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Supreme Court nominee Ketanji Brown Jackson faces first day of Senate confirmation hearings

Ketanji Brown Jackson, nominated to be a U.S. Circuit Judge for the District of Columbia Circuit, is sworn in to testify before a Senate Judiciary Committee hearing on pending judicial nominations on Capitol Hill in Washington, April 28, 2021.
Kevin Lamarque | Reuters

Supreme Court hopeful Judge Ketanji Brown Jackson is set Monday to start a scheduled four days of Senate confirmation hearings in her bid to become the first Black woman elevated to the high court.

Jackson, 51, will deliver an opening statement after remarks from the committee’s 22 members. The hearing will start at 11 a.m. ET.

But lawmakers will not question Jackson, who currently sits on the U.S. Court of Appeals for the District of Columbia Circuit, until Tuesday.

When she does, she is expected to field a barrage of questions from Republicans on her judicial record and philosophy. Some GOP senators have already criticized Jackson’s stances on issues ranging from court packing to the criminal sentencing of defendants convicted of child-pornography charges.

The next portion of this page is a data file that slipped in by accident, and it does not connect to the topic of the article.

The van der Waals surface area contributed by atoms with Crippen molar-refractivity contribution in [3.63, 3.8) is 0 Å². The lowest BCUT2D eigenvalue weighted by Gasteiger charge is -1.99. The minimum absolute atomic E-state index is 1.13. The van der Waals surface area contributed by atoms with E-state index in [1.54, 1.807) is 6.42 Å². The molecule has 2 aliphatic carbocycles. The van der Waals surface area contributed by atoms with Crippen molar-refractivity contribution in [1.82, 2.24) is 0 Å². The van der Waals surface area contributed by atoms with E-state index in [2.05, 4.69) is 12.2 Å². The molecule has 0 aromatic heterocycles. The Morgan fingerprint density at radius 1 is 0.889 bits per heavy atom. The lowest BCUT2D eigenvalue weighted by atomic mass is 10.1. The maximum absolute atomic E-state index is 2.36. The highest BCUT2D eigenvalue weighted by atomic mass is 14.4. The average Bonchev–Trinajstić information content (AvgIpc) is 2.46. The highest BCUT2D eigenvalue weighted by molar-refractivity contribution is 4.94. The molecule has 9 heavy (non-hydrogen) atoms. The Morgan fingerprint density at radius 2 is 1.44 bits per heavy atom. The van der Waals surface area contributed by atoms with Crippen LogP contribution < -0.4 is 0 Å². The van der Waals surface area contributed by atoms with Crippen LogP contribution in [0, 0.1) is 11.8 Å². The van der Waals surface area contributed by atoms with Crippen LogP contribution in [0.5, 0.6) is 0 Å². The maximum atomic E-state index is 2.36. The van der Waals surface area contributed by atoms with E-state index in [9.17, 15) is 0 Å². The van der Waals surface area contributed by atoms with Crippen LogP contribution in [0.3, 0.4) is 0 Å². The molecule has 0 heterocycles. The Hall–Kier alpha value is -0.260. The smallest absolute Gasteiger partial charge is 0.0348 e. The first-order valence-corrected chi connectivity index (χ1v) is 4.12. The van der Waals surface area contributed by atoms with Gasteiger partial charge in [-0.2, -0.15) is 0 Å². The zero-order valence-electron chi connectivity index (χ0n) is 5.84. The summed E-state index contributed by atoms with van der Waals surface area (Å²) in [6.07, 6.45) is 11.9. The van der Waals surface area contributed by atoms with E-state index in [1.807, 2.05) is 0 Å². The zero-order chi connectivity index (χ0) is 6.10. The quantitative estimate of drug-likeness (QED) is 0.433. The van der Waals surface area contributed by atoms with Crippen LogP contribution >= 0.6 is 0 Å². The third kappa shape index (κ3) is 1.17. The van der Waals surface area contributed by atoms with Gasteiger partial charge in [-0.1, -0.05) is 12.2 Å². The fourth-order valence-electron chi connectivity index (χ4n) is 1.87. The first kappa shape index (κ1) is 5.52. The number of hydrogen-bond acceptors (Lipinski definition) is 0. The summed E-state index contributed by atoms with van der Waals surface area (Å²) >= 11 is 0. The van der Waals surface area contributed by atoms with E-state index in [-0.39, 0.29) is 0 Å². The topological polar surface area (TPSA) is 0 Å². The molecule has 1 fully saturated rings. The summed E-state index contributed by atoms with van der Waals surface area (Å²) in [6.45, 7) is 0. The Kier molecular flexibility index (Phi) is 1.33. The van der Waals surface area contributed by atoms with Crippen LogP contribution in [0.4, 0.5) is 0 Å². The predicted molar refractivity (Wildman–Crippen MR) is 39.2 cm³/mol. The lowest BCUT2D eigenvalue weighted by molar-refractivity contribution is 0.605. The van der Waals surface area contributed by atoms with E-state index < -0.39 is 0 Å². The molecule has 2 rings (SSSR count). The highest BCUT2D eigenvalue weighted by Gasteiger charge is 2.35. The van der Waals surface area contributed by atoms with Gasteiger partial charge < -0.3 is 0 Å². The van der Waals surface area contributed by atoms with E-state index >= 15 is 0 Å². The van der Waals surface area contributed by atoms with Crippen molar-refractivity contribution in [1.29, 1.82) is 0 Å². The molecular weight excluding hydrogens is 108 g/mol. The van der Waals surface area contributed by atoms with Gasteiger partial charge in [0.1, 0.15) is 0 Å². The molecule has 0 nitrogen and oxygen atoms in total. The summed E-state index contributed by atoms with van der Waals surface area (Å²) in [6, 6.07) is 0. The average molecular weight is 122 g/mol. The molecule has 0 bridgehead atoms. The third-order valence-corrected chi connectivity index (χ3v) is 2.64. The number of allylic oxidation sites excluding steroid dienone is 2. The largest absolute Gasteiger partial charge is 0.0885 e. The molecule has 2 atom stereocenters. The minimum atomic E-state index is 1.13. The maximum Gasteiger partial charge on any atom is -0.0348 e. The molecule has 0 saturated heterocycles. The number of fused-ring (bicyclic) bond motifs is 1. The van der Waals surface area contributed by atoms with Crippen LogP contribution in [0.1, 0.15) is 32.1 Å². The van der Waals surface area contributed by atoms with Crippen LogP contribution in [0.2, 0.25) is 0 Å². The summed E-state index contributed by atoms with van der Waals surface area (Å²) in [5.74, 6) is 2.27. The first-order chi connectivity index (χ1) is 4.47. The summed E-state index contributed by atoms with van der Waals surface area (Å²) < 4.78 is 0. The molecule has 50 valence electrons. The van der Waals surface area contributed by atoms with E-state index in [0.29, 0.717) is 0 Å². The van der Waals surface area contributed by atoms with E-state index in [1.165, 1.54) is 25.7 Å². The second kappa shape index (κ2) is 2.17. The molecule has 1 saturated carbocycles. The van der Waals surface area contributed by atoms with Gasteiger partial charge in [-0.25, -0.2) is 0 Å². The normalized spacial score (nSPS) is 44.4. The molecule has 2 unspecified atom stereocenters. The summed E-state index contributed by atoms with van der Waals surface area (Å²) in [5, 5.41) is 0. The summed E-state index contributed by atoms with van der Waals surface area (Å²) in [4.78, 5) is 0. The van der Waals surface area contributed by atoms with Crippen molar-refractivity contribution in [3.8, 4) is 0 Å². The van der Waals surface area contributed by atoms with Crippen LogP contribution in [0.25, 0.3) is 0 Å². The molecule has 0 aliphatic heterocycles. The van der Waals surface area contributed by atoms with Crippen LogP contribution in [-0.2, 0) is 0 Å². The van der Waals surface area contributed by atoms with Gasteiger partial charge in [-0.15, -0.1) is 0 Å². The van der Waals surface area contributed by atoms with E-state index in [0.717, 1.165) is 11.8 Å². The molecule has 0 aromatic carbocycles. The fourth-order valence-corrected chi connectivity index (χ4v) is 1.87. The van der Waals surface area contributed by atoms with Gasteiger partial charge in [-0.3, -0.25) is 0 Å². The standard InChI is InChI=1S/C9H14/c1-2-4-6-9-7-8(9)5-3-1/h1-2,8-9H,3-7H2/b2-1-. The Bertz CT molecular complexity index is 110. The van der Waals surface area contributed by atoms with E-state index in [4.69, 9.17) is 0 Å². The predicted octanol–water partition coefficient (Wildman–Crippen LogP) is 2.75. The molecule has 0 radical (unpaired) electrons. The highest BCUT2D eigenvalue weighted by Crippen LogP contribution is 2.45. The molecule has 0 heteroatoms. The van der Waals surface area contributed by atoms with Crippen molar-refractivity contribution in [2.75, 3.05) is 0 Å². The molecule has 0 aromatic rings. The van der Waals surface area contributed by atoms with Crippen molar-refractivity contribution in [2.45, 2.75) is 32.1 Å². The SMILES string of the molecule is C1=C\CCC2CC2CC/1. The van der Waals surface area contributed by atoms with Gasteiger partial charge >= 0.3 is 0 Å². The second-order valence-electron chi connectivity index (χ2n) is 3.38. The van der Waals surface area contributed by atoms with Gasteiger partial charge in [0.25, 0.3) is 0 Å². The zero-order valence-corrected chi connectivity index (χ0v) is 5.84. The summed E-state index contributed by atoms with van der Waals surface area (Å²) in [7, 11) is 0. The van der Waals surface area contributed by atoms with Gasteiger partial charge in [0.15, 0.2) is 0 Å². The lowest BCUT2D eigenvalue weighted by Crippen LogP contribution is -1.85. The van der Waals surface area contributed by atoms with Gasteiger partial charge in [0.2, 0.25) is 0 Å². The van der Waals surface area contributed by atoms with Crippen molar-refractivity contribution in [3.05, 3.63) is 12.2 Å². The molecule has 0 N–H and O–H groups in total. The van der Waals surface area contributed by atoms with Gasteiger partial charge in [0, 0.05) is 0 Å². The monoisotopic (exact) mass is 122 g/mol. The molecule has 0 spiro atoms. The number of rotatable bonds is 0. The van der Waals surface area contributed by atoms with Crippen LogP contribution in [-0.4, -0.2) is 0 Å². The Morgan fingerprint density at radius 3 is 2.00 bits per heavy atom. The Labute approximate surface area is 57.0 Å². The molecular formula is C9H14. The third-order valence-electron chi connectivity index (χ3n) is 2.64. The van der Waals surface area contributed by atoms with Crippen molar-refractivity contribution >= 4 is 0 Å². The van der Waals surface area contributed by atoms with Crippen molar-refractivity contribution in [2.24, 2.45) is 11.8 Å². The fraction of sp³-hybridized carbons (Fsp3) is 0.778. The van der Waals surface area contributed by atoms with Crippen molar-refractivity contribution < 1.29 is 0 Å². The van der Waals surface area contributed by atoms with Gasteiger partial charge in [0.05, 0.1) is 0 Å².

Monday’s session at the Judiciary Committee comes a day after the Supreme Court disclosed that its longest serving justice, Clarence Thomas, had been hospitalized on Friday with an infection.

If confirmed, Jackson would succeed Justice Stephen Breyer, who is retiring. Her confirmation would replace one liberal justice with another, maintaining the court’s 6-3 conservative majority.

President Joe Biden nominated Jackson to the Supreme Court in February.

Jackson has served on the D.C. Circuit appeals court, the nation’s highest-profile appeals court, since last year. She won Senate confirmation with support from every Democrat and three Republicans.

To join the Supreme Court, Jackson will need at least 50 votes in the evenly split Senate. Vice President Kamala Harris holds a tie-breaking vote for her fellow Democrats and the two independents who routinely vote with Democrats.

No Democrats so far have indicated they will vote against Jackson.

This is developing news. Please check back for updates.

CNBC’s Jacob Pramuk contributed to this report.

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